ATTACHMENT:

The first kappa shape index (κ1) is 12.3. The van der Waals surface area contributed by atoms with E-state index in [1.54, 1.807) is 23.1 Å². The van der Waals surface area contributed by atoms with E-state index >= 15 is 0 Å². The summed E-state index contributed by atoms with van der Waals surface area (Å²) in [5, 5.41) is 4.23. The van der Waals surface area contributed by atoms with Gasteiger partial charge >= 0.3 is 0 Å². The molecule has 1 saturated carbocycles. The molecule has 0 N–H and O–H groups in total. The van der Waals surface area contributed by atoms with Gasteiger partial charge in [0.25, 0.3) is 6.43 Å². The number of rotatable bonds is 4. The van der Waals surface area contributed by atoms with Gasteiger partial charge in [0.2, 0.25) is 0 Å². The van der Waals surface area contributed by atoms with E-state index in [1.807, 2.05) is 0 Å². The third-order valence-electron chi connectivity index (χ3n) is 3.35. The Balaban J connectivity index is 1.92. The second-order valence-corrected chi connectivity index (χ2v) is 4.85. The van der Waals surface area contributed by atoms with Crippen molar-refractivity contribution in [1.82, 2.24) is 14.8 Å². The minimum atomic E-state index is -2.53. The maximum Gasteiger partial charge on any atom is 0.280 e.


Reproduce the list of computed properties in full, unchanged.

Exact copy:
The first kappa shape index (κ1) is 12.3. The van der Waals surface area contributed by atoms with E-state index in [1.54, 1.807) is 23.1 Å². The van der Waals surface area contributed by atoms with E-state index >= 15 is 0 Å². The summed E-state index contributed by atoms with van der Waals surface area (Å²) in [5, 5.41) is 4.23. The van der Waals surface area contributed by atoms with Gasteiger partial charge >= 0.3 is 0 Å². The molecule has 1 saturated carbocycles. The molecule has 0 N–H and O–H groups in total. The van der Waals surface area contributed by atoms with Gasteiger partial charge in [0.25, 0.3) is 6.43 Å². The number of rotatable bonds is 4. The van der Waals surface area contributed by atoms with Gasteiger partial charge in [0.2, 0.25) is 0 Å². The van der Waals surface area contributed by atoms with E-state index in [1.807, 2.05) is 0 Å². The third-order valence-electron chi connectivity index (χ3n) is 3.35. The Balaban J connectivity index is 1.92. The second-order valence-corrected chi connectivity index (χ2v) is 4.85. The van der Waals surface area contributed by atoms with Crippen molar-refractivity contribution in [1.82, 2.24) is 14.8 Å². The minimum atomic E-state index is -2.53. The maximum Gasteiger partial charge on any atom is 0.280 e.